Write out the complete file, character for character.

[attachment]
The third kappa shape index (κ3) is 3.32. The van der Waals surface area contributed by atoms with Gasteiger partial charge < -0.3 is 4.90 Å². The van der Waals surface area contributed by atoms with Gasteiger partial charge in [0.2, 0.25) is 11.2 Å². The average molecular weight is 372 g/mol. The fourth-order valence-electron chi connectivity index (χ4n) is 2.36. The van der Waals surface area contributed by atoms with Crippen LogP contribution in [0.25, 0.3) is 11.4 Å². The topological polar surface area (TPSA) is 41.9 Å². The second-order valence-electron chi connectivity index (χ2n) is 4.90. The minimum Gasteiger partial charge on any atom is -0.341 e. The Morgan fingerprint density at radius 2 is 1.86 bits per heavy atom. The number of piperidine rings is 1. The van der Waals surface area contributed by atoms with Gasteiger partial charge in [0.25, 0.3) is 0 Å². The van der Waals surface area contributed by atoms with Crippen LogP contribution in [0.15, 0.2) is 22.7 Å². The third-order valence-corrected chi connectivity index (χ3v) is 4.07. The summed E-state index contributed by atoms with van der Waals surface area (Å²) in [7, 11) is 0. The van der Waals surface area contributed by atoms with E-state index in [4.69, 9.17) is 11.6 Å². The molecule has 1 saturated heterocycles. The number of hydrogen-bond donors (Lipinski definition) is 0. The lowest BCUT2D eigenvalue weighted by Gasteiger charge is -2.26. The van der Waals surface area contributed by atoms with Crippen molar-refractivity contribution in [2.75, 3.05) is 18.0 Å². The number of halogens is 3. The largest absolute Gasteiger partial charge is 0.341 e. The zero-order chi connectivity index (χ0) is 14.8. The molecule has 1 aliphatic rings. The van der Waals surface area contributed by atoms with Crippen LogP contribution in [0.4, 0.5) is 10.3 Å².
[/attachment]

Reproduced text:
The third kappa shape index (κ3) is 3.32. The van der Waals surface area contributed by atoms with Gasteiger partial charge < -0.3 is 4.90 Å². The van der Waals surface area contributed by atoms with Gasteiger partial charge in [0.2, 0.25) is 11.2 Å². The average molecular weight is 372 g/mol. The fourth-order valence-electron chi connectivity index (χ4n) is 2.36. The van der Waals surface area contributed by atoms with Crippen LogP contribution in [0.25, 0.3) is 11.4 Å². The topological polar surface area (TPSA) is 41.9 Å². The second-order valence-electron chi connectivity index (χ2n) is 4.90. The minimum Gasteiger partial charge on any atom is -0.341 e. The Morgan fingerprint density at radius 2 is 1.86 bits per heavy atom. The number of piperidine rings is 1. The van der Waals surface area contributed by atoms with Gasteiger partial charge in [0.25, 0.3) is 0 Å². The van der Waals surface area contributed by atoms with Crippen LogP contribution in [0.15, 0.2) is 22.7 Å². The third-order valence-corrected chi connectivity index (χ3v) is 4.07. The summed E-state index contributed by atoms with van der Waals surface area (Å²) in [7, 11) is 0. The van der Waals surface area contributed by atoms with E-state index in [4.69, 9.17) is 11.6 Å². The molecule has 1 saturated heterocycles. The number of hydrogen-bond donors (Lipinski definition) is 0. The lowest BCUT2D eigenvalue weighted by Gasteiger charge is -2.26. The van der Waals surface area contributed by atoms with Crippen molar-refractivity contribution in [2.75, 3.05) is 18.0 Å². The number of halogens is 3. The largest absolute Gasteiger partial charge is 0.341 e. The zero-order chi connectivity index (χ0) is 14.8. The molecule has 1 aliphatic rings. The van der Waals surface area contributed by atoms with Crippen LogP contribution in [0.4, 0.5) is 10.3 Å².